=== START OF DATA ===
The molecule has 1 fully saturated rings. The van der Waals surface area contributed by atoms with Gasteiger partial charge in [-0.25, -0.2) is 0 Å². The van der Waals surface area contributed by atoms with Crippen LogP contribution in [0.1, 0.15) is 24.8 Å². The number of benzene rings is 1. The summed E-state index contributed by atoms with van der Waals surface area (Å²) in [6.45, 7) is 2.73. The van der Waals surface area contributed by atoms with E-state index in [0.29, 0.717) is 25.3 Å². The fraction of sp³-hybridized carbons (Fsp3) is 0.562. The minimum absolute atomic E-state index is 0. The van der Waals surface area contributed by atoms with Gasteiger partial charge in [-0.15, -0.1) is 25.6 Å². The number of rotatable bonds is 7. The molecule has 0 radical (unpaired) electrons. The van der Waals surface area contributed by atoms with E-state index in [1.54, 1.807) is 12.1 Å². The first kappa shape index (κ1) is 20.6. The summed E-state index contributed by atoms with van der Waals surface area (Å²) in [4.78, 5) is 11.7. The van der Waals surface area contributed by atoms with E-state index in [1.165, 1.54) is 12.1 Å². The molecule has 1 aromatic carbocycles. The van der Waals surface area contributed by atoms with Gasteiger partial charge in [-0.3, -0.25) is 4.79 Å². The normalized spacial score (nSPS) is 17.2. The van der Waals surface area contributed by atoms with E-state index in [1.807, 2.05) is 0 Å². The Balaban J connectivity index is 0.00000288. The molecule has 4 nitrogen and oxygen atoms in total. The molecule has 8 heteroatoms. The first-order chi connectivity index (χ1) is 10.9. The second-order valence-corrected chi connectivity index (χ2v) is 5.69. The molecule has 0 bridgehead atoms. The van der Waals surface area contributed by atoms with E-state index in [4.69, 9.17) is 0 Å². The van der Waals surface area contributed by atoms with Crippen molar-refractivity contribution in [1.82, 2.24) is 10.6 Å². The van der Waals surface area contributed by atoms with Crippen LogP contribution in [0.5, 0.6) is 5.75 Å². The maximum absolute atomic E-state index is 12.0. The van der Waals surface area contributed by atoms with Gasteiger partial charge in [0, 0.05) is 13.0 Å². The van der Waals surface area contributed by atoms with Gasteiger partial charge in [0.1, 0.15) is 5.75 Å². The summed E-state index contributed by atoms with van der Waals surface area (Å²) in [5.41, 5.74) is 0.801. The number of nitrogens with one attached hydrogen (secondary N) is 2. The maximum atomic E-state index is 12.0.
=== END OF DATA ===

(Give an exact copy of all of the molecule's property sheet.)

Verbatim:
The molecule has 1 fully saturated rings. The van der Waals surface area contributed by atoms with Gasteiger partial charge in [-0.25, -0.2) is 0 Å². The van der Waals surface area contributed by atoms with Crippen LogP contribution in [0.1, 0.15) is 24.8 Å². The number of benzene rings is 1. The summed E-state index contributed by atoms with van der Waals surface area (Å²) in [6.45, 7) is 2.73. The van der Waals surface area contributed by atoms with E-state index in [0.29, 0.717) is 25.3 Å². The fraction of sp³-hybridized carbons (Fsp3) is 0.562. The minimum absolute atomic E-state index is 0. The van der Waals surface area contributed by atoms with Gasteiger partial charge in [-0.15, -0.1) is 25.6 Å². The number of rotatable bonds is 7. The molecule has 0 radical (unpaired) electrons. The van der Waals surface area contributed by atoms with E-state index in [1.54, 1.807) is 12.1 Å². The first kappa shape index (κ1) is 20.6. The summed E-state index contributed by atoms with van der Waals surface area (Å²) in [4.78, 5) is 11.7. The van der Waals surface area contributed by atoms with E-state index in [1.165, 1.54) is 12.1 Å². The molecule has 1 aromatic carbocycles. The van der Waals surface area contributed by atoms with Gasteiger partial charge in [-0.3, -0.25) is 4.79 Å². The normalized spacial score (nSPS) is 17.2. The van der Waals surface area contributed by atoms with E-state index in [1.807, 2.05) is 0 Å². The Balaban J connectivity index is 0.00000288. The molecule has 4 nitrogen and oxygen atoms in total. The molecule has 8 heteroatoms. The first-order chi connectivity index (χ1) is 10.9. The second-order valence-corrected chi connectivity index (χ2v) is 5.69. The molecule has 0 bridgehead atoms. The van der Waals surface area contributed by atoms with E-state index in [4.69, 9.17) is 0 Å². The van der Waals surface area contributed by atoms with Crippen molar-refractivity contribution in [1.82, 2.24) is 10.6 Å². The van der Waals surface area contributed by atoms with Crippen LogP contribution in [0.5, 0.6) is 5.75 Å². The maximum absolute atomic E-state index is 12.0. The van der Waals surface area contributed by atoms with Gasteiger partial charge in [0, 0.05) is 13.0 Å². The van der Waals surface area contributed by atoms with Gasteiger partial charge in [0.1, 0.15) is 5.75 Å². The summed E-state index contributed by atoms with van der Waals surface area (Å²) in [5.41, 5.74) is 0.801. The number of nitrogens with one attached hydrogen (secondary N) is 2. The maximum atomic E-state index is 12.0.